In a perfect world, we would all do just that. However, in reality, a lot of us do just the opposite. Therefore, I thought I would bring to your attention my top 10 ways that are guaranteed to irritate and turn off your customers – just in case you happen to be doing any of these and are not consciously aware of it. Here they are:
1. When the phone rings at your laundry, be sure that whoever answers it acts as if he or she is totally bothered by the intrusive call. That’ll work great to set the negative tone for the caller who may be an existing customer – or perhaps a prospective one.
2. Promise your customers a high level of service but don’t actually provide it on any predictable basis. That’s ideal for irritating your drop-off service customers.
3. When a customer wants to talk with you or your attendants be sure to act disinterested. After all, who wants to hear what’s going on in a customer’s life anyway? That’ll definitely turn them off.
4. Handle all complaints in an “oh yeah, like I care” manner. Customers will just love that. Why on earth should they have complaints in the first place? After all, you’ve provided them with the opportunity to give you money to use your machines.
5. Only pay attention to customers when there is an immediate profit in it for you. After all, there’s no point to asking how they feel or inquiring about their kids or parents.
6. Make sure you allow your staff to regard the customer as a potential complaining irritant and never go out of your way for them. After all, there’s no reason to offer to help a senior carry that heavy laundry bag into your store. The exercise is good for them.
7. Never throw in anything extra. Make your customers pay for every last thing that occurs in your store. Just because you’ve had a particularly loyal customer for years doesn’t mean you should actually buy them a soft drink from your vending machine once in a while. Hey, only social workers give things away.
8. Make sure that kids are treated like the “little monsters they are.” All they do is disrupt the order in your laundry anyway – making noise and creating a mess. The parents will certainly admire you for that. And, for sure, never offer the kids any toys to play with.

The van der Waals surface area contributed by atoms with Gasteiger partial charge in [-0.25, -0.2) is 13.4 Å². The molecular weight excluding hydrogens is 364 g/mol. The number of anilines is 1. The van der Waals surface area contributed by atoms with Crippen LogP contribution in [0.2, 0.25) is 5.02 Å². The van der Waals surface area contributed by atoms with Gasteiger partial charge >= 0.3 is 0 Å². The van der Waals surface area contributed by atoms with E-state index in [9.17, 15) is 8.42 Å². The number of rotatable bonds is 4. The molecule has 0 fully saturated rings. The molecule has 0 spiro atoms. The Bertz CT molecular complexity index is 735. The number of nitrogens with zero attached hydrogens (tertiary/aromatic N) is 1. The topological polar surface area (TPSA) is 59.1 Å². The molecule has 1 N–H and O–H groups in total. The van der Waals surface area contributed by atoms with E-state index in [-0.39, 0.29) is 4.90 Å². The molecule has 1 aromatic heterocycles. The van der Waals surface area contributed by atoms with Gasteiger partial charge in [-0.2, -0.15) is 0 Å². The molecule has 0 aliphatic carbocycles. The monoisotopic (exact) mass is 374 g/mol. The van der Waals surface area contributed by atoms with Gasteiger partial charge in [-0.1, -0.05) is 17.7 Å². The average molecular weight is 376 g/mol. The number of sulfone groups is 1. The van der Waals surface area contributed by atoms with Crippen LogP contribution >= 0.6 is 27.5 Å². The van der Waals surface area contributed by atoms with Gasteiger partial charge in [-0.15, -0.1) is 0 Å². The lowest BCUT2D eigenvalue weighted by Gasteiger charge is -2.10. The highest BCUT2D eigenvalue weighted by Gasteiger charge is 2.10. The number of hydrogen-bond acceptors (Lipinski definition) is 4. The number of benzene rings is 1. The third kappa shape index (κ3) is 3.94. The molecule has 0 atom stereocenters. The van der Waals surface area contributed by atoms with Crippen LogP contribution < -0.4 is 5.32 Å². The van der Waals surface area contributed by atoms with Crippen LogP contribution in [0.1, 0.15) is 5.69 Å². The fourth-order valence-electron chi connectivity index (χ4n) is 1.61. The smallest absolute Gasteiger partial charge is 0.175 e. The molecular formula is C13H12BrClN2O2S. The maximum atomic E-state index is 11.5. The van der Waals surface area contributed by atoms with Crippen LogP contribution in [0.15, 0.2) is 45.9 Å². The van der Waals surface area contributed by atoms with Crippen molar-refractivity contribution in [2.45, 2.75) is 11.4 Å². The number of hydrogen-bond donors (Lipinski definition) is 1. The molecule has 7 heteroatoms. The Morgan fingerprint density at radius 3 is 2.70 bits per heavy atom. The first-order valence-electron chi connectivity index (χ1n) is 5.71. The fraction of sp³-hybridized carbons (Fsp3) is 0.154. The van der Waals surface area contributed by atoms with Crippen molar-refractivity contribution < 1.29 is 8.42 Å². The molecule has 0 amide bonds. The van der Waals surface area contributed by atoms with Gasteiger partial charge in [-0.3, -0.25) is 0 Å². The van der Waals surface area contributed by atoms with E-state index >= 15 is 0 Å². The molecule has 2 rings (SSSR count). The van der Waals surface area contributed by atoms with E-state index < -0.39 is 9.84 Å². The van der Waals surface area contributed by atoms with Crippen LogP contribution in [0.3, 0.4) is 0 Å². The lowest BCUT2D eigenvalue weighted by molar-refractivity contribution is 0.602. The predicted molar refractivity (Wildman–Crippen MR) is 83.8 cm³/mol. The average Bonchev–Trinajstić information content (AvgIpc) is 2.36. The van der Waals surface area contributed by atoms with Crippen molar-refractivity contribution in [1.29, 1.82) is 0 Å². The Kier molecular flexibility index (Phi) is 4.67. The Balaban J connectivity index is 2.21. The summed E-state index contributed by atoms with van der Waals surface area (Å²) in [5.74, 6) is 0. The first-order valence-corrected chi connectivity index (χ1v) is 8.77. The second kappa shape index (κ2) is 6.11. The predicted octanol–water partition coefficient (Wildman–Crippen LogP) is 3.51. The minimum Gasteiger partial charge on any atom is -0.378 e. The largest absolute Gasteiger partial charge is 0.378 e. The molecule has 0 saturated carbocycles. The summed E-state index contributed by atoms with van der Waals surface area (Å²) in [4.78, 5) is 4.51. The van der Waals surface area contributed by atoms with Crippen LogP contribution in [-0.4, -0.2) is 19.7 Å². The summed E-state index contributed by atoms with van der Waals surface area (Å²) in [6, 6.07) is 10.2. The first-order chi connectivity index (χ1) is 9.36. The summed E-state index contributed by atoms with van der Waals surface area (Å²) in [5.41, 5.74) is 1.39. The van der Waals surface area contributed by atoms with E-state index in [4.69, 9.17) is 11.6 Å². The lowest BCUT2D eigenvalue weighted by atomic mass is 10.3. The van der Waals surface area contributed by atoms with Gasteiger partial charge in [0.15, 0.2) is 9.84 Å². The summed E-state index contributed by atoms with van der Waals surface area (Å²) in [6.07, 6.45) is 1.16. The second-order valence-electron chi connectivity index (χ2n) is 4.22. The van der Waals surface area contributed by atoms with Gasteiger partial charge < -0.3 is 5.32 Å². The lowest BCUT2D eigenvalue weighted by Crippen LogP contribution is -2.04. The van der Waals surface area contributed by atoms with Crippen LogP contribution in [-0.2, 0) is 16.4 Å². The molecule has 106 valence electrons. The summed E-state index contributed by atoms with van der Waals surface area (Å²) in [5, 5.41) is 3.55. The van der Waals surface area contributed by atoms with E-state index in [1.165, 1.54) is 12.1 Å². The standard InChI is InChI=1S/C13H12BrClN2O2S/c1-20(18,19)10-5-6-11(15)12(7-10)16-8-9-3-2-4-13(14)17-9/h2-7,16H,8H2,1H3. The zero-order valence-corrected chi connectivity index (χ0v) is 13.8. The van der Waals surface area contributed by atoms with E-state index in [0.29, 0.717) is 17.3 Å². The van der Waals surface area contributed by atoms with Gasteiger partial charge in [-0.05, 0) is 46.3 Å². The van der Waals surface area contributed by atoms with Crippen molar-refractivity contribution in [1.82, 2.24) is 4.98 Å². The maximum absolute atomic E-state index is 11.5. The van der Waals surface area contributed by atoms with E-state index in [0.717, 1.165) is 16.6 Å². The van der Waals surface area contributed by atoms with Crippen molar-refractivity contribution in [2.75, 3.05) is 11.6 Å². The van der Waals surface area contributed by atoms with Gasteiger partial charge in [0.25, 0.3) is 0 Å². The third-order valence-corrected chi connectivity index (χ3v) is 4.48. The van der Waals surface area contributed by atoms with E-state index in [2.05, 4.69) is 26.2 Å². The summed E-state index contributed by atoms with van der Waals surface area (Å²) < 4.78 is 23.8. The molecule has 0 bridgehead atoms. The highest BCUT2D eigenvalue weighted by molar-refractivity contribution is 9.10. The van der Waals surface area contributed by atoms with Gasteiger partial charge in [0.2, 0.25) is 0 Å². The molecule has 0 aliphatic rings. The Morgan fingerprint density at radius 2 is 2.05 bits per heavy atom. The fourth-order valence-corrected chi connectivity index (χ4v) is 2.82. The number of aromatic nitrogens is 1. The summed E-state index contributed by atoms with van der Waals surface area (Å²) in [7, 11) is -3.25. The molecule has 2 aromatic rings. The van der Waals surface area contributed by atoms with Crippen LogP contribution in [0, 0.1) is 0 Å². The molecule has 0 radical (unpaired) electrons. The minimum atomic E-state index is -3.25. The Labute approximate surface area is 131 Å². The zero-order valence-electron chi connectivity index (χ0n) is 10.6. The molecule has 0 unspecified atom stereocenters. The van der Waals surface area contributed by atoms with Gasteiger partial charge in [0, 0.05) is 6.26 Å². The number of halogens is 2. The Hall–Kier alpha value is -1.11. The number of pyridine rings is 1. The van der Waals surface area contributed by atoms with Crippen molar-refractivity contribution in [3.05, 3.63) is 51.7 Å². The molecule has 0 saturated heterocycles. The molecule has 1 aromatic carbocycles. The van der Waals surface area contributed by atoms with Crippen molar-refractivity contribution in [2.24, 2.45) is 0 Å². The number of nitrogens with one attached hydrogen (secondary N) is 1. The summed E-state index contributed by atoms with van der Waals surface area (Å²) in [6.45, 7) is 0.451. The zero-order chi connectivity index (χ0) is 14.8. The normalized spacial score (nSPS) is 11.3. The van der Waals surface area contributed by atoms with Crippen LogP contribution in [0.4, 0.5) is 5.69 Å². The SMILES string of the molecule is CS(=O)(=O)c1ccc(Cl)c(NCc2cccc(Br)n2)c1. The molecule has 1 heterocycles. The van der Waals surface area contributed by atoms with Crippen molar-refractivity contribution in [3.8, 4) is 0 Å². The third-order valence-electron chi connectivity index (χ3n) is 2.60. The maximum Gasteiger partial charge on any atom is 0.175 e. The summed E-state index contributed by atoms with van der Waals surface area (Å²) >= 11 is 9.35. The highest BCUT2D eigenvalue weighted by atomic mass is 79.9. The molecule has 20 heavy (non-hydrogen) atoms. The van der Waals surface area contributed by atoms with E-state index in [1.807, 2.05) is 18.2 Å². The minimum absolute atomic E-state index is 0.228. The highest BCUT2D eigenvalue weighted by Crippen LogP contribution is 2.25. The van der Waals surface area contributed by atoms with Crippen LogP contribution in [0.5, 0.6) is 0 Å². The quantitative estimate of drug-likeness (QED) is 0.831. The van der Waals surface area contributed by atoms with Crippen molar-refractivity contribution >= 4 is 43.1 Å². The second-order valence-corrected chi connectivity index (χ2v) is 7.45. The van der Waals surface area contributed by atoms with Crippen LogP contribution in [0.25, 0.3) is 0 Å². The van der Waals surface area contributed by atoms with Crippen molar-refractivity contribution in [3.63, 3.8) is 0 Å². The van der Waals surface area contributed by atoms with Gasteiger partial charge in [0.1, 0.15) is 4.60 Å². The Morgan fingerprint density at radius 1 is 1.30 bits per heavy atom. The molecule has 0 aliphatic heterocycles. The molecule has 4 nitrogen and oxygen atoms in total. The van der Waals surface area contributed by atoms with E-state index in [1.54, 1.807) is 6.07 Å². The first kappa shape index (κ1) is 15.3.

9. Be sure that the soap chutes on your washers are always caked with hardened dirty soap residue and the floor is always a mess. Who said the place has to be clean?
10. If you offer a coupon and a customer arrives a day after it formally expires, let them know who’s boss by refusing to honor it. That will pretty much guarantee that you are willing to trip over pennies on your way to dollars.
These 10 blockbuster “methods” are just a sampling. Unfortunately, there are so many more. To avoid them, the key factor is to always look at your laundry business mainly through the eyes of the customer – not your own. The words “I” and “we” are far less important than the word “they.”
However, it’s amazing how often many laundry owners confuse these pronouns when it comes to their businesses.
Keeping your customers happy – and loyal to you – boils down to doing the right thing… even when nobody’s looking. Typical laundry customers are not likely to do you a favor and express their displeasure to you about the poor customer service at your store. When sufficiently disappointed, most of them simply prefer to keep it to themselves and just not return.
So, keep your eyes and ears open for signs of trouble. Or, as Paul Simon famously sang, “Listen to the sound of silence.”